Ten ideas to get your kids active outdoors

Family bike riding together.

At a glance

  • Never underestimate the humble pushbike.
  • Walk the dog, or your neighbour's dog, with the kids.
  • Organise for your child to meet with other friends down at the park.
  • Go swimming at the beach, the pool or swimming lessons.
  • Picnic near a kids' playground.

Mum and physical education teacher Jenny Ekanayake gives her favourite tips for getting the kids physically active and out of the house.

  1. Actively watch your kids play sport and take the kids to watch you play sport – it's a guaranteed motivator for more activity and a good conversation starter around the dinner table.
  2. Walk dogs with the kids – suggest they ride their scooter or bike instead of walking. If you don't have a dog, ask to borrow the neighbour's one.
  3. Never underestimate the humble pushbike. Encourage your kids to ride their bike safely around the street or round the block, and go with them to the local park or on established bike tracks.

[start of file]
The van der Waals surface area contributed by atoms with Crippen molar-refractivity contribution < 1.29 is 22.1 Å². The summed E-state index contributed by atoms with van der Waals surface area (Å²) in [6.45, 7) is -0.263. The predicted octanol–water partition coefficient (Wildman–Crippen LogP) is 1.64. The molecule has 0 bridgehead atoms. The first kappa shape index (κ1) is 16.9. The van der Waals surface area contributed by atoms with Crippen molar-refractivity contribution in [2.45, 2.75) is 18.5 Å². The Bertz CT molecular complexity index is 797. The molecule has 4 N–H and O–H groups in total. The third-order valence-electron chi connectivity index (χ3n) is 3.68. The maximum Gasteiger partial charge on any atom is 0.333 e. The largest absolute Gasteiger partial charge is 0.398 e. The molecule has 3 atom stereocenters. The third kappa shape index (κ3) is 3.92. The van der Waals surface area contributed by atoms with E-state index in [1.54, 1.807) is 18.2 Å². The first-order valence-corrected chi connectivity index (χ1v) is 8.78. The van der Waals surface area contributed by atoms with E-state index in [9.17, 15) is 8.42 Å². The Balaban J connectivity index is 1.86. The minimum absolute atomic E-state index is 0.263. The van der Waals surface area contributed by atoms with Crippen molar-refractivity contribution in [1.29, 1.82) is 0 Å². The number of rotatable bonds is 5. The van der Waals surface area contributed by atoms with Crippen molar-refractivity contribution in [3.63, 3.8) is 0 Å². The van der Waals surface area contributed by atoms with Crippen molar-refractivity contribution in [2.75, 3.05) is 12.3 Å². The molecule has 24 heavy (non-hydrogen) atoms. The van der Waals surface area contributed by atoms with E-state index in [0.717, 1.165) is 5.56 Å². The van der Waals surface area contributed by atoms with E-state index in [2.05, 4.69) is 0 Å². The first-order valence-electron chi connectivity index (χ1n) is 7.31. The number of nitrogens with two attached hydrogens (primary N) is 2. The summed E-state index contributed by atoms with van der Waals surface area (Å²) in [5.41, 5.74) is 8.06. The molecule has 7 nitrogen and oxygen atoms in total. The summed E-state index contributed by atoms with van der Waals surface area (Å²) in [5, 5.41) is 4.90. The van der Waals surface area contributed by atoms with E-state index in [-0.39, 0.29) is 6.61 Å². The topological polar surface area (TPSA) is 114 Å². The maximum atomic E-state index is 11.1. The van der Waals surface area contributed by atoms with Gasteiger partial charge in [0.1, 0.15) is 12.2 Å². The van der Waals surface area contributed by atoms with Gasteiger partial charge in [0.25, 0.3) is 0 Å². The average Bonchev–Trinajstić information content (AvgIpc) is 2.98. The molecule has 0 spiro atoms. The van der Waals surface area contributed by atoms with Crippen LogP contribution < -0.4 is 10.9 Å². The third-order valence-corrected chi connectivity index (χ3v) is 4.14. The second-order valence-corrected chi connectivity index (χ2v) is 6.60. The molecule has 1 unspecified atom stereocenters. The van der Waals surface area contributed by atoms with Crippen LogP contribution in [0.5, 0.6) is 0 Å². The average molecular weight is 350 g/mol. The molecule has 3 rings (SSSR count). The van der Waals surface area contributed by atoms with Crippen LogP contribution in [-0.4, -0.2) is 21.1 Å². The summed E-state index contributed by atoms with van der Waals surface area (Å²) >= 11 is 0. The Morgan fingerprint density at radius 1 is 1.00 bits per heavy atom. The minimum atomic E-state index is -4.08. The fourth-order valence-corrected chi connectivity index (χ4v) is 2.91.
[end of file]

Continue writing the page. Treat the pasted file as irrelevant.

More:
4. On holidays or weekends at the beach, bring boogie boards, go walking, rock climbing, play in the sand or have a game of beach cricket. (Don't forget sunscreen and hats.)
  5. Go swimming at the beach, the local pool, friends' places and swimming lessons. If you're the family with the pool, have your kids invite their friends over for a swim.
  6. Ask your child to invite some friends to meet at the local park or oval to kick a ball around. The more people who play, the more active the game can be.
  7. Keep a box of sports equipment – balls, frisbees, racquets, flippers and diving mask, quoits, etc – in a plastic container and throw them in the car when you're going out so you've got something on hand to play with wherever you are.
  8. Walk to school. If it's too far, drive halfway and then walk. When you're picking up kids from school, park a short distance away, walk in and walk the kids back to the car.
  9. Get your kids to join Cubs, Scouts or Guides – these organisations do a lot of activities that are not always easy to do as a family, such as wide games (games that use a large area of land), orienteering, bushwalks and rafting.
  10. Visit a skateboard park – you can take along a scooter or bike if your kids don't have a skateboard. They're good value and your kids learn about turn-taking and spatial awareness by not getting in the way.


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